Search Results


An app that allows users to track their interactions and travel during the COVID-19 pandemic, and uses that self-reported information from users, in conjunction with publicly accessible information about the number of cases in counties, etc. to assign risk levels to geographic locations and to individual users. During this project, my responsibility was to focus on designing the section containing a heat map, where users would be able to search for specific locations and determine the current conditions.

Completed for

Myself and two classmates

Tools used

P r o c e s s

Contextual inquiries

Our primary form of research consisted of contextual inquiries. Each team member conducted two interviews, specifically looking for participants who were considered to be in a high risk group (elderly or immunocompromised). We focused many of our questions around how individuals had changed their routines due to the pandemic, their feelings surrounding the virus, where they were obtaining information and news, and their thoughts on location sharing in apps.

Personas & scenarios

Once we completed our interviews and discussed our findings, we consolidated notes and created a couple of different personas and scenarios.

Joanna is at home on a Thursday afternoon when she opens the app to check if there are any new updates or health orders she isn’t already aware of. Since she’s running a little low on a few pantry staples, she navigates within the app’s map to her favorite grocery store she frequents to get a sense of what the traffic is like. The store is busy right now, but Joanna sees they have senior hours tomorrow morning from 6:30am to 8:30am when there will be fewer shoppers. Since it isn’t urgent that she pick these items up today, she decides to plan her trip to the store for tomorrow morning in hopes of avoiding a larger crowd.

Affinity mapping

Based on our research findings, we created an affinity map to help us identify key themes and patterns that emerged. Some of the key themes:

  • There is a customer base for an easy-to-use informational app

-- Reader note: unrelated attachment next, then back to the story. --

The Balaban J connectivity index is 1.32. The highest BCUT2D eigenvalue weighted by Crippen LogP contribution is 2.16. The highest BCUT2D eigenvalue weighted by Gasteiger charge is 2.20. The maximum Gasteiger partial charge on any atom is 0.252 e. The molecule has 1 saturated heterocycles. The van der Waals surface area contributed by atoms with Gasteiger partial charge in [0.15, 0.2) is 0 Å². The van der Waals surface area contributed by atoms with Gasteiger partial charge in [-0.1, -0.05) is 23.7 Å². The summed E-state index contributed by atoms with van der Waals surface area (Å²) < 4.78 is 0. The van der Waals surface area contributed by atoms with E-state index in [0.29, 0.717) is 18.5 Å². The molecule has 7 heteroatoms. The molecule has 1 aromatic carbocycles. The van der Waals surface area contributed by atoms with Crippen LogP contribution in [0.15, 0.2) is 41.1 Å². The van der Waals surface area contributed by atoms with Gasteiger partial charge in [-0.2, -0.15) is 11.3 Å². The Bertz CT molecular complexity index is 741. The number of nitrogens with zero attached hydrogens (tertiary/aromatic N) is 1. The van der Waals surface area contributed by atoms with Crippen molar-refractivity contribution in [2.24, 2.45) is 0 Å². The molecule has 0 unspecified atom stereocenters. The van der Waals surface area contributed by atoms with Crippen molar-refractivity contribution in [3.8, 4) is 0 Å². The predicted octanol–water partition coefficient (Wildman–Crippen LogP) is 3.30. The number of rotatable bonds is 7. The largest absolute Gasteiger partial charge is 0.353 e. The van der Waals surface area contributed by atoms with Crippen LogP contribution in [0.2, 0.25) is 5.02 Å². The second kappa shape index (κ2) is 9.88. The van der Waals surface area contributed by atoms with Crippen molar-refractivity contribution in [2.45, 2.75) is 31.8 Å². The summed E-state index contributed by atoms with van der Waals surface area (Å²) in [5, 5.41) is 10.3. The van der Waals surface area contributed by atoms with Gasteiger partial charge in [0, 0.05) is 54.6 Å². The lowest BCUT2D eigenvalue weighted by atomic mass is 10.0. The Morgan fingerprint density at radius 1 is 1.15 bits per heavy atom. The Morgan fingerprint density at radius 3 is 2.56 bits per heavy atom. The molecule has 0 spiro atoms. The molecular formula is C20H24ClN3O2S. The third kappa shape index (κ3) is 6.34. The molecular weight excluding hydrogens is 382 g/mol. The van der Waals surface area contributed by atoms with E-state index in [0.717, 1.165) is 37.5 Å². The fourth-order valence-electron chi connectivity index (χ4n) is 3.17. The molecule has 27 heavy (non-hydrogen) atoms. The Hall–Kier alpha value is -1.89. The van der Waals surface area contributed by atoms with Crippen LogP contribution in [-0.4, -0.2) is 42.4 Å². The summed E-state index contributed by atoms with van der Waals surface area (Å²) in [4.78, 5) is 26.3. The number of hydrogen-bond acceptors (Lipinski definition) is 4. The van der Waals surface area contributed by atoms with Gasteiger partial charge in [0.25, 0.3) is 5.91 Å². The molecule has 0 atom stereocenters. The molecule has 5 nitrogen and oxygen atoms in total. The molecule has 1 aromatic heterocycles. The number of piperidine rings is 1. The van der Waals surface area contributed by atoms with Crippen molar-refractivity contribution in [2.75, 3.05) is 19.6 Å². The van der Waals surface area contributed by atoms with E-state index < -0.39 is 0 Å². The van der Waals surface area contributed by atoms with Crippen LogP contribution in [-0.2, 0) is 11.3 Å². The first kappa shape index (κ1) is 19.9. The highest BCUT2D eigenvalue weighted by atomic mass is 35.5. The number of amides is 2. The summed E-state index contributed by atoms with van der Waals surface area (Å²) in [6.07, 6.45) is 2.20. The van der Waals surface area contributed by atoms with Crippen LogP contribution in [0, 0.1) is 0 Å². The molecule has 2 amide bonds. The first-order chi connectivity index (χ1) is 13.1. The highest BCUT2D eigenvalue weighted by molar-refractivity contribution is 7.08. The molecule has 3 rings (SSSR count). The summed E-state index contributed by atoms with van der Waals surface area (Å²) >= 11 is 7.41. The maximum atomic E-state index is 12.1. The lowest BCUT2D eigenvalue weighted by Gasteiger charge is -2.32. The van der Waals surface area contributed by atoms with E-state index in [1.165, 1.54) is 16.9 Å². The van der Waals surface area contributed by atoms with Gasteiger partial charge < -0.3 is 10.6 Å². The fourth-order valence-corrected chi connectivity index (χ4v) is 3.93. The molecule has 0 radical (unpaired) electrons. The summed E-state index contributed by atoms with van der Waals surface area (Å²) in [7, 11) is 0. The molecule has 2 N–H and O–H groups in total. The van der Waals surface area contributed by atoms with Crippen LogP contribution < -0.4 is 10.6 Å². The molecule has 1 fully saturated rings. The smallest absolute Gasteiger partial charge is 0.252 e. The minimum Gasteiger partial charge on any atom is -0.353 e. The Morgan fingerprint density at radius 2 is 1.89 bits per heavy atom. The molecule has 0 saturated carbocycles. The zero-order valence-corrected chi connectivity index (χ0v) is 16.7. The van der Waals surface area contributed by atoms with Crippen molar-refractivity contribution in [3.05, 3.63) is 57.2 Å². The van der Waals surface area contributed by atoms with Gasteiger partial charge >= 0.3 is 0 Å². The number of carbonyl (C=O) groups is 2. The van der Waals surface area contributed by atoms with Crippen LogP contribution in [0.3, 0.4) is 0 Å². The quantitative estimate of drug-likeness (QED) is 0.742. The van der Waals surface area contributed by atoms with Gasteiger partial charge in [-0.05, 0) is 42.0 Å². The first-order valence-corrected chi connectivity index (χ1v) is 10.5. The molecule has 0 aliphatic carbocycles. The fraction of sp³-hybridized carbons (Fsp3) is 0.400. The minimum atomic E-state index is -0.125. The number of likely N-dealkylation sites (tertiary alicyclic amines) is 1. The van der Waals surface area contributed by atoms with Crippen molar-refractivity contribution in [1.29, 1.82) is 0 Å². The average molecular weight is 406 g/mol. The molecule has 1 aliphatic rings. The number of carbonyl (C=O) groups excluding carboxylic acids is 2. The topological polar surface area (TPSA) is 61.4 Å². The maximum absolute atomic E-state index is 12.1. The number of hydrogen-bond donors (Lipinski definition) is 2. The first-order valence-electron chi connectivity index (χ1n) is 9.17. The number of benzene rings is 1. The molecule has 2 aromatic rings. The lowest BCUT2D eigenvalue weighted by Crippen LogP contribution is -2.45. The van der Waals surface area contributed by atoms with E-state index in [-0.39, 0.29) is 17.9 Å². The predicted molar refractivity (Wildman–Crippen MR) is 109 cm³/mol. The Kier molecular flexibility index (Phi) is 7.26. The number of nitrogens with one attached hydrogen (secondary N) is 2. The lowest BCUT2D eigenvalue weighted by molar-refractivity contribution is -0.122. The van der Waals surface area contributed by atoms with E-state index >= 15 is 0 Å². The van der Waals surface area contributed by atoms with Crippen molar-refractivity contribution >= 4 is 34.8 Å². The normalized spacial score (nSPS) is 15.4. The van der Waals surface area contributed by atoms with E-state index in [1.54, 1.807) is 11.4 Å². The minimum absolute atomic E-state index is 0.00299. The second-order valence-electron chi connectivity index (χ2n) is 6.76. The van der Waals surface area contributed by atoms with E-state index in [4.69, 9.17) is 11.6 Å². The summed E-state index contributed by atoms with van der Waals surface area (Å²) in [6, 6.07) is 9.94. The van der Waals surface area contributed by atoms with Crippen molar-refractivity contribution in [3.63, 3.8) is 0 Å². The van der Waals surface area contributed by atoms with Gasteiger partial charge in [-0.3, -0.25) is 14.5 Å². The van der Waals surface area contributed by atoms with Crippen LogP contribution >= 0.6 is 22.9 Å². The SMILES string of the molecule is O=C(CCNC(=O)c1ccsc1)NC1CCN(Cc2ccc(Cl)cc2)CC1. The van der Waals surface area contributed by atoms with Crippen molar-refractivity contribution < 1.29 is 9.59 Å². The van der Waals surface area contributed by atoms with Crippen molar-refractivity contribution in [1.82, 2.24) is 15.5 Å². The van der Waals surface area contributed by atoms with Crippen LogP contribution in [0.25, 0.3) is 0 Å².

• Potential users are less concerned about location tracking
  • There is some general anxiety among most people around COVID-19
  • Many have changed routines dramatically, if possible, and are leaving primarily for walks or grocery runs

At this stage, we also began brainstorming a number of ideas that could potentially be incorporated in our app. Some ideas include:

  • An app that provides news updates and notifications for Coronavirus related information; changes in health orders, travel orders
  • An app that solely relies on cell phone location data to track users movements and interactions and identify hot spots
  • An app where people who are high-risk could be paired with lower-risk individuals; create volunteer opportunities for people to do things like grocery shop for older/ immunocompromised people

Design principles

Design PrincipleObservations from Contextual Inquiries
An ideal solution is easy to use, automated, and doesn’t require a lot of effort to learn.“There is a wide range of technological literacy”
Our design has to clearly convey information. It cannot be overly complicated. It would need to be quick and updated regularly.“People are seeking information” and “Varying levels of awareness regarding health measures/infection numbers
Our design should be free of judgement, and have a calm, clean look to reduce anxieties.“There is some general anxiety among many people”
The app should have a simple aesthetic that indicates to users it is secure and contains essential information.“People are generally willing to share their location information”

User flow & wireframes

We created a basic flowchart in order to help us determine the structure of our app, which also helped us while we walked through how users would complete a specific task. Each team member created low-fidelity wireframes for the section they were responsible for.

During this stage, I decided to narrow down the task to a user checking the app to verify the hours of a specific location. I imagined that if a user either felt unsure about whether or not to travel or wanted to ensure it would be safe to do so, this task would help them make that decision. If they find the store they’d like to visit is too busy, exploring the map could result in them finding another store that is emptier.

Round 1 prototypes

We began building our initial prototypes in Figma.

Testing & revisions

As a group, we decided on a testing process as well as wrote a script to ensure the tests would be consistent. I observed three people navigating through my prototype, attempting to complete the task: “Find a Whole Foods grocery store on the map and find the current risk level.” We encouraged users to think aloud as they worked through the task and asked for any additional feedback once it was completed.

The primary takeaway from the observations conducted was that users may utilize the heat map in a more exploratory manner than initially expected. The first round of prototypes were designed with the assumption that most would use it to locate a specific place, find the risk level, and make a decision on whether or not to visit based on this score. However, this is the way a user might go about this if they have an exact location in mind (i.e. Whole Foods). Others might search for something more general (i.e. grocery stores) and use the app to help them find the best option. Since the first prototyping round was designed in a very linear way, the goal for the second round was to allow for a more efficient and faster way to explore their general surroundings rather than having to search for something, select it to view more information, then go back to the map to search for alternatives.

C o n c l u s i o n

Final design